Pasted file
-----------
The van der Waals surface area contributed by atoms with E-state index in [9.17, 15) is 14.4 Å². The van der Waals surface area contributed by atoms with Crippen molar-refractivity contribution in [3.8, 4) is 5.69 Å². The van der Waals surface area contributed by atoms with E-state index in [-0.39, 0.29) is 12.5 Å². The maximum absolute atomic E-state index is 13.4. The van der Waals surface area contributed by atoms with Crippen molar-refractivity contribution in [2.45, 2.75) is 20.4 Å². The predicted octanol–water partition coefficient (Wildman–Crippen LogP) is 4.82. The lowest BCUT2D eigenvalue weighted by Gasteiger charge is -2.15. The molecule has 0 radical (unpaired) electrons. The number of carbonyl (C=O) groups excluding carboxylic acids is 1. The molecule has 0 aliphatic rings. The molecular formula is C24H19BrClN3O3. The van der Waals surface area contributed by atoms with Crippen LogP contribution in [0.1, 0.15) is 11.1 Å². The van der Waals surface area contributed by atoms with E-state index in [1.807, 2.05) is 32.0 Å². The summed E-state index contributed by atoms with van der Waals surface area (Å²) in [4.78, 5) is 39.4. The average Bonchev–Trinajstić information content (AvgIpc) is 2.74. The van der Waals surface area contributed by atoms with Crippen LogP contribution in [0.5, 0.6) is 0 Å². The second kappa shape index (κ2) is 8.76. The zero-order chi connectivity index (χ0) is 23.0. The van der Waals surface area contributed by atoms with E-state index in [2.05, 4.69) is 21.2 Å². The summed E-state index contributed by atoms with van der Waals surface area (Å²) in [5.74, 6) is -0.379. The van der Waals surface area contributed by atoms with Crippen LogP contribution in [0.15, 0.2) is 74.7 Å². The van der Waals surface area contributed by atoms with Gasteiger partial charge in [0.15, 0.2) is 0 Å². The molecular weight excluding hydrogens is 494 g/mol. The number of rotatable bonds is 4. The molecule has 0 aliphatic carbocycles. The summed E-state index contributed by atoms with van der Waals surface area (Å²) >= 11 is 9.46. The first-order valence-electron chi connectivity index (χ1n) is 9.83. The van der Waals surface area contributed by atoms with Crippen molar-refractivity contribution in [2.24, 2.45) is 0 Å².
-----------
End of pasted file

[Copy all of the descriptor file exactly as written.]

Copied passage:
The van der Waals surface area contributed by atoms with E-state index in [9.17, 15) is 14.4 Å². The van der Waals surface area contributed by atoms with Crippen molar-refractivity contribution in [3.8, 4) is 5.69 Å². The van der Waals surface area contributed by atoms with E-state index in [-0.39, 0.29) is 12.5 Å². The maximum absolute atomic E-state index is 13.4. The van der Waals surface area contributed by atoms with Crippen molar-refractivity contribution in [2.45, 2.75) is 20.4 Å². The predicted octanol–water partition coefficient (Wildman–Crippen LogP) is 4.82. The lowest BCUT2D eigenvalue weighted by Gasteiger charge is -2.15. The molecule has 0 radical (unpaired) electrons. The number of carbonyl (C=O) groups excluding carboxylic acids is 1. The molecule has 0 aliphatic rings. The molecular formula is C24H19BrClN3O3. The van der Waals surface area contributed by atoms with Crippen LogP contribution in [0.1, 0.15) is 11.1 Å². The van der Waals surface area contributed by atoms with E-state index in [1.807, 2.05) is 32.0 Å². The summed E-state index contributed by atoms with van der Waals surface area (Å²) in [4.78, 5) is 39.4. The average Bonchev–Trinajstić information content (AvgIpc) is 2.74. The van der Waals surface area contributed by atoms with Crippen LogP contribution in [0.5, 0.6) is 0 Å². The second kappa shape index (κ2) is 8.76. The zero-order chi connectivity index (χ0) is 23.0. The van der Waals surface area contributed by atoms with E-state index in [2.05, 4.69) is 21.2 Å². The summed E-state index contributed by atoms with van der Waals surface area (Å²) in [5.74, 6) is -0.379. The van der Waals surface area contributed by atoms with Crippen LogP contribution in [0.15, 0.2) is 74.7 Å². The van der Waals surface area contributed by atoms with Gasteiger partial charge in [0.15, 0.2) is 0 Å². The molecular weight excluding hydrogens is 494 g/mol. The number of rotatable bonds is 4. The molecule has 0 aliphatic carbocycles. The summed E-state index contributed by atoms with van der Waals surface area (Å²) >= 11 is 9.46. The first-order valence-electron chi connectivity index (χ1n) is 9.83. The van der Waals surface area contributed by atoms with Crippen molar-refractivity contribution in [2.24, 2.45) is 0 Å².